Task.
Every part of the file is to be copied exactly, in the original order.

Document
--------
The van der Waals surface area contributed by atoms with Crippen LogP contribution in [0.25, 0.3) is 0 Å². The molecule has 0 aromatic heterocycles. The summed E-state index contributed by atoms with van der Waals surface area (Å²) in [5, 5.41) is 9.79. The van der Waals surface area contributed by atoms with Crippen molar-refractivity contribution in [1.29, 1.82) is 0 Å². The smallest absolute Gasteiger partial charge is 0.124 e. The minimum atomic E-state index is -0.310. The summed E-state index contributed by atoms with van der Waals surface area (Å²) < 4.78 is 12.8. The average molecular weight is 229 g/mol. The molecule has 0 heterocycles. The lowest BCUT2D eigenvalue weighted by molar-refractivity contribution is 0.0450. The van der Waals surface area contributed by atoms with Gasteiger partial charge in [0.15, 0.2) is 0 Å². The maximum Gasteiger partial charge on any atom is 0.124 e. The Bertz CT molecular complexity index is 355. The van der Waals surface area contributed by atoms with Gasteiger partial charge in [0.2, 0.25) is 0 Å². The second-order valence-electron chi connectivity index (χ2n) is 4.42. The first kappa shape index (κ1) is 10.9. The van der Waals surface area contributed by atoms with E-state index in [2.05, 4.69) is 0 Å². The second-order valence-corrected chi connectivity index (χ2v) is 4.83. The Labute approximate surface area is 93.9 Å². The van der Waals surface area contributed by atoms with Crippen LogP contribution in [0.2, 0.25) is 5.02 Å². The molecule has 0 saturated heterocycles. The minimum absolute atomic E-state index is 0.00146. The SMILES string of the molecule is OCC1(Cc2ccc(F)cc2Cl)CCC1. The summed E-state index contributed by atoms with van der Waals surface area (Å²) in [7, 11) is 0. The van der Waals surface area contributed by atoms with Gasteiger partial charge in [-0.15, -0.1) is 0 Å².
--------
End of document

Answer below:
The van der Waals surface area contributed by atoms with Crippen LogP contribution in [0.25, 0.3) is 0 Å². The molecule has 0 aromatic heterocycles. The summed E-state index contributed by atoms with van der Waals surface area (Å²) in [5, 5.41) is 9.79. The van der Waals surface area contributed by atoms with Crippen molar-refractivity contribution in [1.29, 1.82) is 0 Å². The smallest absolute Gasteiger partial charge is 0.124 e. The minimum atomic E-state index is -0.310. The summed E-state index contributed by atoms with van der Waals surface area (Å²) < 4.78 is 12.8. The average molecular weight is 229 g/mol. The molecule has 0 heterocycles. The lowest BCUT2D eigenvalue weighted by molar-refractivity contribution is 0.0450. The van der Waals surface area contributed by atoms with Gasteiger partial charge in [0.15, 0.2) is 0 Å². The maximum Gasteiger partial charge on any atom is 0.124 e. The Bertz CT molecular complexity index is 355. The van der Waals surface area contributed by atoms with Gasteiger partial charge in [0.2, 0.25) is 0 Å². The second-order valence-electron chi connectivity index (χ2n) is 4.42. The first kappa shape index (κ1) is 10.9. The van der Waals surface area contributed by atoms with E-state index in [2.05, 4.69) is 0 Å². The second-order valence-corrected chi connectivity index (χ2v) is 4.83. The Labute approximate surface area is 93.9 Å². The van der Waals surface area contributed by atoms with Crippen LogP contribution in [0.2, 0.25) is 5.02 Å². The molecule has 0 saturated heterocycles. The minimum absolute atomic E-state index is 0.00146. The SMILES string of the molecule is OCC1(Cc2ccc(F)cc2Cl)CCC1. The summed E-state index contributed by atoms with van der Waals surface area (Å²) in [7, 11) is 0. The van der Waals surface area contributed by atoms with Gasteiger partial charge in [-0.15, -0.1) is 0 Å².